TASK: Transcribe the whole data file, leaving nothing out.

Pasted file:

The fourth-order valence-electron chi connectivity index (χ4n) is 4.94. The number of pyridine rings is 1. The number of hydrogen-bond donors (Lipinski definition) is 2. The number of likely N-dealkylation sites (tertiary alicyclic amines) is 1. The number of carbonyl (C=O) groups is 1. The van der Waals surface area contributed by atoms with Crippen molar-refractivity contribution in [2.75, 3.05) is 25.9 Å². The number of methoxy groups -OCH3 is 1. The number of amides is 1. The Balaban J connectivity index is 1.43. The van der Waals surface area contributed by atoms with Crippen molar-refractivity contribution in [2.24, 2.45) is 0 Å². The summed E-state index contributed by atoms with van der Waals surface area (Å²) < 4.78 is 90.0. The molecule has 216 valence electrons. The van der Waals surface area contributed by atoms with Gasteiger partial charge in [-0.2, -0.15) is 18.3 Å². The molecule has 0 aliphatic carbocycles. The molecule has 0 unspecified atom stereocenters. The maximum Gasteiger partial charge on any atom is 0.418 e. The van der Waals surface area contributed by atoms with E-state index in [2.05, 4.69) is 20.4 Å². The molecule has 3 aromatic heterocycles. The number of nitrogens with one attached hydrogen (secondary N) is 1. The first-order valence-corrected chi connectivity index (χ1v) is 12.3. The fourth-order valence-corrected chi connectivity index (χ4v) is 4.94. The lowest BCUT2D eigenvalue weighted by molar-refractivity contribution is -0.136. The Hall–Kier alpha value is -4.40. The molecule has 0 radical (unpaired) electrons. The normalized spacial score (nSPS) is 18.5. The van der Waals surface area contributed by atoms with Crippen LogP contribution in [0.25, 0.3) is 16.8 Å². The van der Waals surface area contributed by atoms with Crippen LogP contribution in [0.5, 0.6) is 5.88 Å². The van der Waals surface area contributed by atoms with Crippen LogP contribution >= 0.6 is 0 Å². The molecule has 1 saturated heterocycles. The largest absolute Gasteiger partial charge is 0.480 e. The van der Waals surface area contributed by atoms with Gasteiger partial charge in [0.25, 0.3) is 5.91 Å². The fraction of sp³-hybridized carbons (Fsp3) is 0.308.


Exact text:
The fourth-order valence-electron chi connectivity index (χ4n) is 4.94. The number of pyridine rings is 1. The number of hydrogen-bond donors (Lipinski definition) is 2. The number of likely N-dealkylation sites (tertiary alicyclic amines) is 1. The number of carbonyl (C=O) groups is 1. The van der Waals surface area contributed by atoms with Crippen molar-refractivity contribution in [2.75, 3.05) is 25.9 Å². The number of methoxy groups -OCH3 is 1. The number of amides is 1. The Balaban J connectivity index is 1.43. The van der Waals surface area contributed by atoms with Crippen molar-refractivity contribution in [2.24, 2.45) is 0 Å². The summed E-state index contributed by atoms with van der Waals surface area (Å²) < 4.78 is 90.0. The molecule has 216 valence electrons. The van der Waals surface area contributed by atoms with Gasteiger partial charge in [-0.2, -0.15) is 18.3 Å². The molecule has 0 aliphatic carbocycles. The molecule has 0 unspecified atom stereocenters. The maximum Gasteiger partial charge on any atom is 0.418 e. The van der Waals surface area contributed by atoms with E-state index in [2.05, 4.69) is 20.4 Å². The molecule has 3 aromatic heterocycles. The number of nitrogens with one attached hydrogen (secondary N) is 1. The first-order valence-corrected chi connectivity index (χ1v) is 12.3. The fourth-order valence-corrected chi connectivity index (χ4v) is 4.94. The lowest BCUT2D eigenvalue weighted by molar-refractivity contribution is -0.136. The Hall–Kier alpha value is -4.40. The molecule has 0 radical (unpaired) electrons. The normalized spacial score (nSPS) is 18.5. The van der Waals surface area contributed by atoms with Crippen LogP contribution in [0.25, 0.3) is 16.8 Å². The van der Waals surface area contributed by atoms with Crippen LogP contribution in [0.5, 0.6) is 5.88 Å². The van der Waals surface area contributed by atoms with Crippen LogP contribution >= 0.6 is 0 Å². The molecule has 1 saturated heterocycles. The largest absolute Gasteiger partial charge is 0.480 e. The van der Waals surface area contributed by atoms with Gasteiger partial charge in [0.25, 0.3) is 5.91 Å². The fraction of sp³-hybridized carbons (Fsp3) is 0.308.